Republicans Top Dems On Key Factor Motivating Voter Turnout For Biden-Trump Rematch: Poll

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OPINION: This article may contain commentary which reflects the author’s opinion.


Republicans are more excited about former President Donald Trump returning to the White House than Democrats are about President Joe Biden serving another four years in office.

According to a recent Associated Press-NORC Center for Public Affairs Research survey, 54% of Republicans surveyed said that they would be “excited” about a second term of a Trump presidency.

When it came to Biden winning the rematch between the incumbent White House president and his predecessor in November’s presidential election, just four out of ten Democrats expressed the same sentiment.

According to the poll, seven out of ten Democrats said they would feel “angry” or “fearful” if Trump were to win the presidency.

If Biden were to defeat Trump for the second time in a row, 56% of Republicans expressed the same sentiment.

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Both enthusiasm for and distaste for the two front-runners in a race that polls predict will be very close will probably be important catalysts for igniting the Republican and Democratic bases.

With less than seven months until Election Day on November 5, Trump has an early advantage in public opinion surveys, which he holds in the majority of national surveys as well as in numerous polls in five of the six crucial battleground states where Biden defeated Trump by a narrow margin to win the 2020 presidential election.

But Biden currently has the advantage in another crucial metric: fundraising.

In terms of style and manner, as well as positions on important issues like the economy, immigration, abortion, foreign policy, the war in Ukraine, and America’s future role abroad, the Biden-Trump rematch presents sharp contrasts.

Even after his recent spirited State of the Union speech, 81-year-old Joe Biden—who four years ago made history as the oldest American president ever elected—will continue to be questioned about his physical and mental stamina.

In addition, the president must demonstrate his ability to inspire younger voters, progressives, and important Democratic base constituents like Black and Latino Americans. In addition, Biden is dealing with primary ballot box protests resulting in “uncommitted” votes due to his endorsement of Israel in its conflict with Hamas in Gaza.

There are a lot of issues facing the former president as well.

With four major trials and 91 indictments overall, Trump—who made history last year as the first president or former president to face criminal charges—now faces federal cases about his attempts to rig the 2020 presidential election and his handling of classified documents. Trump is also appealing a significant civil fraud judgment. He’ll have to balance his time on the campaign trail with his court appearances.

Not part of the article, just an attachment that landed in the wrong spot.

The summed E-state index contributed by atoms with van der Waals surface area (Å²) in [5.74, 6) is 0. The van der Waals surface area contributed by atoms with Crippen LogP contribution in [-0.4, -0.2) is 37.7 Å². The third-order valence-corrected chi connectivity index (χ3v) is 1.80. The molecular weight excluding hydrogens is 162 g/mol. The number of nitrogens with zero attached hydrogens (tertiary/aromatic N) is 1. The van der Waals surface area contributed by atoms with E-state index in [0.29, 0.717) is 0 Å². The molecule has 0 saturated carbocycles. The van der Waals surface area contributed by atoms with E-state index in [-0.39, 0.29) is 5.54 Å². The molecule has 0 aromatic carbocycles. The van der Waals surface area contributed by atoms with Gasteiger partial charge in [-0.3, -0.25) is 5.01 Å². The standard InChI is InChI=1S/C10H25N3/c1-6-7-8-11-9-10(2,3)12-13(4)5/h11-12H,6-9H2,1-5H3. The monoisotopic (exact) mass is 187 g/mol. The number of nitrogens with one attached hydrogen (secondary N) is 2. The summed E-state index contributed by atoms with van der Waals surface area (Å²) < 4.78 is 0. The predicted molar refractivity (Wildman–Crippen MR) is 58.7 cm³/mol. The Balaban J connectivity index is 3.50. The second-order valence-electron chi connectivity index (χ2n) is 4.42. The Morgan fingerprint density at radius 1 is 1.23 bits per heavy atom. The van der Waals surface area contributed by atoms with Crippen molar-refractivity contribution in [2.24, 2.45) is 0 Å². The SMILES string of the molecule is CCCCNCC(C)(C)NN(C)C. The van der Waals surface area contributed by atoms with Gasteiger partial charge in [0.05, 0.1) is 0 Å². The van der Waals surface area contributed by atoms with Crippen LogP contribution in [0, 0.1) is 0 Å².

In addition, the 77-year-old Trump will have to win over a substantial portion of Republican voters who supported Nikki Haley during the GOP primary.

Before she halted her White House campaign earlier this month, the former governor of South Carolina and ambassador to the United Nations was Trump’s final opponent. Haley’s endorsement is drawing attention to Trump’s shortcomings among highly educated and suburban voters.

Further complicating matters, there won’t be a two-candidate contest in the presidential rematch between Biden and Trump.

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Robert F. Kennedy Jr., a former Democratic candidate who is now running as an independent, is trying to get his name on state ballots all over the nation. As the scion of the illustrious Kennedy political dynasty and a longtime environmental activist and vaccine skeptic, Kennedy is commanding double digits in numerous general election polls.

Jill Stein, the Green Party candidate, and Cornell West, the progressive independent candidate, are polling in the single digits. Furthermore, the centrist organization No Labels is proceeding with its preparations to possibly introduce a third-party “unity” presidential ticket.

Though they were largely absent from the 2020 presidential contest, independent and third-party candidates were present during Trump’s 2016 contest against Democratic nominee Hillary Clinton. They might also do so in 2024.

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